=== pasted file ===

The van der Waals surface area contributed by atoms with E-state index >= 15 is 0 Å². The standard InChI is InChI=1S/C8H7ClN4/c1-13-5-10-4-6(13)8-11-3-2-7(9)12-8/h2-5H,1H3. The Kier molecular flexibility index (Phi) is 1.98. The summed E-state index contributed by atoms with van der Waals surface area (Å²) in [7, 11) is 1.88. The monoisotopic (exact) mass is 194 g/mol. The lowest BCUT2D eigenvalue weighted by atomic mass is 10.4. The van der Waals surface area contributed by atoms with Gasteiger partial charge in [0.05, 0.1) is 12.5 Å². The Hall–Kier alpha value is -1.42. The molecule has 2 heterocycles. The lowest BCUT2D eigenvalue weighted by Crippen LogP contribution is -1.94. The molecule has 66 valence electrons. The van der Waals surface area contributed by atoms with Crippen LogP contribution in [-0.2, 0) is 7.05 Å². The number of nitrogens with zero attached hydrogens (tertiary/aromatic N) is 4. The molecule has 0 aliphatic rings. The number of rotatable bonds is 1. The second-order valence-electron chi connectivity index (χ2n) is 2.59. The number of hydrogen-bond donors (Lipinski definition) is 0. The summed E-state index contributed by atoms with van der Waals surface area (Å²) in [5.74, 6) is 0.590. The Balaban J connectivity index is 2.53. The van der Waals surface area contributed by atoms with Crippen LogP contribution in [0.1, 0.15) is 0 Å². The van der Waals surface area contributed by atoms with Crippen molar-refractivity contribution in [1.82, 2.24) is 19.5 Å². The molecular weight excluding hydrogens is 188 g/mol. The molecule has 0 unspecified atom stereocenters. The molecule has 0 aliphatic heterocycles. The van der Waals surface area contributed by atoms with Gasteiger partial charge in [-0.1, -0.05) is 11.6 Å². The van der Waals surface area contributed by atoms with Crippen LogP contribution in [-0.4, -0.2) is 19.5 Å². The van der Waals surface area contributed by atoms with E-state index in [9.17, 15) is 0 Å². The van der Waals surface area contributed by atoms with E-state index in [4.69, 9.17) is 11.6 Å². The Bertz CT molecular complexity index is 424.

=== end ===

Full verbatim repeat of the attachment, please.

The van der Waals surface area contributed by atoms with E-state index >= 15 is 0 Å². The standard InChI is InChI=1S/C8H7ClN4/c1-13-5-10-4-6(13)8-11-3-2-7(9)12-8/h2-5H,1H3. The Kier molecular flexibility index (Phi) is 1.98. The summed E-state index contributed by atoms with van der Waals surface area (Å²) in [7, 11) is 1.88. The monoisotopic (exact) mass is 194 g/mol. The lowest BCUT2D eigenvalue weighted by atomic mass is 10.4. The van der Waals surface area contributed by atoms with Gasteiger partial charge in [0.05, 0.1) is 12.5 Å². The Hall–Kier alpha value is -1.42. The molecule has 2 heterocycles. The lowest BCUT2D eigenvalue weighted by Crippen LogP contribution is -1.94. The molecule has 66 valence electrons. The van der Waals surface area contributed by atoms with Crippen LogP contribution in [-0.2, 0) is 7.05 Å². The number of nitrogens with zero attached hydrogens (tertiary/aromatic N) is 4. The molecule has 0 aliphatic rings. The number of rotatable bonds is 1. The second-order valence-electron chi connectivity index (χ2n) is 2.59. The number of hydrogen-bond donors (Lipinski definition) is 0. The summed E-state index contributed by atoms with van der Waals surface area (Å²) in [5.74, 6) is 0.590. The Balaban J connectivity index is 2.53. The van der Waals surface area contributed by atoms with Crippen LogP contribution in [0.1, 0.15) is 0 Å². The van der Waals surface area contributed by atoms with Crippen molar-refractivity contribution in [1.82, 2.24) is 19.5 Å². The molecular weight excluding hydrogens is 188 g/mol. The molecule has 0 unspecified atom stereocenters. The molecule has 0 aliphatic heterocycles. The van der Waals surface area contributed by atoms with Gasteiger partial charge in [-0.1, -0.05) is 11.6 Å². The van der Waals surface area contributed by atoms with Crippen LogP contribution in [-0.4, -0.2) is 19.5 Å². The van der Waals surface area contributed by atoms with E-state index in [9.17, 15) is 0 Å². The van der Waals surface area contributed by atoms with E-state index in [4.69, 9.17) is 11.6 Å². The Bertz CT molecular complexity index is 424.